Septic Awareness Week

Septic Awareness Week

The WCOWMA Onsite Wastewater Management of BC (WCOWMA-BC) reminds all of you that September 16 to 20, 2019 is Septic Awareness Week.

Here is an outline at what to do and what not to do if you have a septic system.

Septic Dos

  • Have a ROWP maintenance provider confirm or develop a maintenance plan specific to your septic system that includes at minimum an annual assessment. This maintenance plan should include as constructed drawings.
  • Have your tank pumped out as recommended by your Maintenance Provider.
  • Have your effluent filter cleaned as needed, approximately every 6 months.
  • Remove sludge in spring rather than fall to avoid loading the tank with undigested solids during cold months.
  • Keep your septic tank cover accessible for inspections and pumping. Install risers if necessary and always keep the tank lid secure.
  • Package treatment plants are maintained according to the manufacturer’s specifications.
  • Know the location of your septic tank or package treatment plant and soils treatment components.
  • Be aware there are required setbacks for the installation of underground sprinklers in the vicinity of septic systems.
  • Watch for any ground settlement that might direct water onto the soils treatment components.
  • Keep the area around the septic tank and dispersal area grassed to promote evaporation and avoid erosion.

Septic Don’ts

  • Do not enter or access a septic tank.
  • Do not use septic tank additives.
  • Do not disinfect, scrub and wash the tank.
  • Do not allow vehicles to drive over, or park on, any septic system components.
  • Do not use a septic field as pens or pastures for animals.
  • Do not plant any trees or shrubs on or near the bed or tanks; their roots can clog pipes.
  • Do not drain downspouts, sump pumps, etc. into the septic system.
  • Do not alter drainage features without consideration for impacts to the dispersal field.
  • Do not build over any septic or soils component or cover it with a hard surface such as asphalt, brick or patio stones.
  • Do not excessively water the lawn over the soils treatment component area.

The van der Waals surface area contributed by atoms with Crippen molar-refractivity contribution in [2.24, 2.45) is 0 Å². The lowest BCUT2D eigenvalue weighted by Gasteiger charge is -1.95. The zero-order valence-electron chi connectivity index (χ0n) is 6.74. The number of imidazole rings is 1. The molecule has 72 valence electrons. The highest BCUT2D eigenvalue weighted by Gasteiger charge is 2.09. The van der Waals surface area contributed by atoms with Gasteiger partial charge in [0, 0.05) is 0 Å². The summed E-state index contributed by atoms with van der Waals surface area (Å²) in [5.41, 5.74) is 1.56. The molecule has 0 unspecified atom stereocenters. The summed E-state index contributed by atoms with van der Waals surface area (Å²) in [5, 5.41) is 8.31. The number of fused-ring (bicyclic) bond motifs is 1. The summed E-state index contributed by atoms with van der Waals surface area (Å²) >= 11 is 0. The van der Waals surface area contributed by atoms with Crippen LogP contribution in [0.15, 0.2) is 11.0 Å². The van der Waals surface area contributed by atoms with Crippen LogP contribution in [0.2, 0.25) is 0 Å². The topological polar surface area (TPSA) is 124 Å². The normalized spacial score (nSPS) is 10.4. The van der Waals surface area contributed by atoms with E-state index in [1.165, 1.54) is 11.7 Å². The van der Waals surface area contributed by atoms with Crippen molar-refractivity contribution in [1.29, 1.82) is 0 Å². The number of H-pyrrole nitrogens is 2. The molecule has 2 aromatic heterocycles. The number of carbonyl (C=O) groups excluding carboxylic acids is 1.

There’s more great information on the WCOWMA -BC site for Septic Awareness Week.

If you live in the following regions, please be aware they also have public education programs available to homeowners with septic systems. See their websites or contact them directly for more information.

Capital Regional District Septic Savvy

Regional District of Nanaimo SepticSmart

Comox Valley Regional District Septic

Columbia Shuswap Regional District Septic Smart

For more information on onsite sewage disposal and wastewater treatment, see our services page. We also have a blog post on onsite sewage disposal.

Septic Awareness Week

Maintaining Your Onsite Sewage Disposal System

The moment you step out of urban environments you’ll find onsite sewage disposal systems are in wide use throughout BC. The Capital Regional District (CRD), the Saanich Peninsula, and western communities all the way to Port Renfrew rely on onsite sewage disposal. There are many methods to discharge effluent from the treatment system into the environment. These include gravity dispersal, shallow drip dispersal and raised sand mounds to provide a vertical separation for adequate removal of remaining pathogens.

Summertime is the best time to inspect your field

Generally, summertime is an excellent opportunity to see the outline of your disposal field and to gauge the performance of your onsite sewage disposal system. It’s then when surrounding grass areas turn brown from lack of summertime precipitation. Take this opportunity to inspect the condition of your disposal field. Are there any areas which are noticeably more damp than others? This can be as little as excessive growth of grass, to surfacing of water like a puddle. A broken pipe could be the problem in more serious cases, as water floods the field each time a pump cycle occurs. This is the time to call a service provider for repairs.

You can complete minor repairs with little fuss and get your system operational again with little impact. Opportunities for further inspection and potentially flushing of the disposal laterals may be considered in conjunction with the service provider. When was the last time your septic tank was pumped? The septic tank is designed to settle solids and provide slow treatment and breakdown. This creates a sludge settling on the bottom of the tank and as it rises, the treatment capacity of the septic tank diminishes. A good operating system should be pumped every 3 to 5 years. More frequently if there is high usage of the system.

Watch for plant growth patterns

An onsite community disposal field.

As noted in the photographs, the first system is obvious as that is where the vegetation grows. The field is in good condition, and the field is the only source of moisture at this time, hence the growth. The second photograph is from a wetter community and you can still see the disposal laterals. This field is in good condition, and routine maintenance ensures a reasonable operating life for the system.